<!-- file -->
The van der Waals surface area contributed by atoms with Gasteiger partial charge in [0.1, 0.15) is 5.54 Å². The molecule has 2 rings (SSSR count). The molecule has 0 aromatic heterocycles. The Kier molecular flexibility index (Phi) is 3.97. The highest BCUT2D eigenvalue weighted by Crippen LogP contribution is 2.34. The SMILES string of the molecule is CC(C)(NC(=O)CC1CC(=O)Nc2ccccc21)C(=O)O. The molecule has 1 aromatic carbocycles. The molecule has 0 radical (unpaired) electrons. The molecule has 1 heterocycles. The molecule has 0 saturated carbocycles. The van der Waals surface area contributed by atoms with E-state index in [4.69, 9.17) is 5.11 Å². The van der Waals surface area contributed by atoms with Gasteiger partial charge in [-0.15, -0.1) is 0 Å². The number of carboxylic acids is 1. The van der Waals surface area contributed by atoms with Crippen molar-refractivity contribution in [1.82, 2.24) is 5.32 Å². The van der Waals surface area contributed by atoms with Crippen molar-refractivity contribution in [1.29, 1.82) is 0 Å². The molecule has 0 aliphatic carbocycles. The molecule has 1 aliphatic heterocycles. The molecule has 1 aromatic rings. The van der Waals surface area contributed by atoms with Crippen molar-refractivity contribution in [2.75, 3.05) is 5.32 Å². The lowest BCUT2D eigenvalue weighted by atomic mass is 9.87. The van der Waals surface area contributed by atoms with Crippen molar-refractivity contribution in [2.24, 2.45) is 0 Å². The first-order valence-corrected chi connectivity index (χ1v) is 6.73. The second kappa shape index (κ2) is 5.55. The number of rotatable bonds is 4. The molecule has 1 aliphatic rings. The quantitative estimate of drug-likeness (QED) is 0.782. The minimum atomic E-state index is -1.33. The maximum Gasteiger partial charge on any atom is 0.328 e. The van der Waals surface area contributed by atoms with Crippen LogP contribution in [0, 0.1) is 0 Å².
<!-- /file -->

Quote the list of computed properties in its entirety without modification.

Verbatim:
The van der Waals surface area contributed by atoms with Gasteiger partial charge in [0.1, 0.15) is 5.54 Å². The molecule has 2 rings (SSSR count). The molecule has 0 aromatic heterocycles. The Kier molecular flexibility index (Phi) is 3.97. The highest BCUT2D eigenvalue weighted by Crippen LogP contribution is 2.34. The SMILES string of the molecule is CC(C)(NC(=O)CC1CC(=O)Nc2ccccc21)C(=O)O. The molecule has 1 aromatic carbocycles. The molecule has 0 radical (unpaired) electrons. The molecule has 1 heterocycles. The molecule has 0 saturated carbocycles. The van der Waals surface area contributed by atoms with E-state index in [4.69, 9.17) is 5.11 Å². The van der Waals surface area contributed by atoms with Gasteiger partial charge in [-0.15, -0.1) is 0 Å². The number of carboxylic acids is 1. The van der Waals surface area contributed by atoms with Crippen molar-refractivity contribution in [1.82, 2.24) is 5.32 Å². The van der Waals surface area contributed by atoms with Crippen molar-refractivity contribution in [1.29, 1.82) is 0 Å². The molecule has 0 aliphatic carbocycles. The molecule has 1 aliphatic heterocycles. The molecule has 1 aromatic rings. The van der Waals surface area contributed by atoms with Crippen molar-refractivity contribution in [2.75, 3.05) is 5.32 Å². The lowest BCUT2D eigenvalue weighted by atomic mass is 9.87. The van der Waals surface area contributed by atoms with Crippen molar-refractivity contribution in [2.24, 2.45) is 0 Å². The first-order valence-corrected chi connectivity index (χ1v) is 6.73. The second kappa shape index (κ2) is 5.55. The number of rotatable bonds is 4. The molecule has 1 aliphatic rings. The quantitative estimate of drug-likeness (QED) is 0.782. The minimum atomic E-state index is -1.33. The maximum Gasteiger partial charge on any atom is 0.328 e. The van der Waals surface area contributed by atoms with Crippen LogP contribution in [0, 0.1) is 0 Å².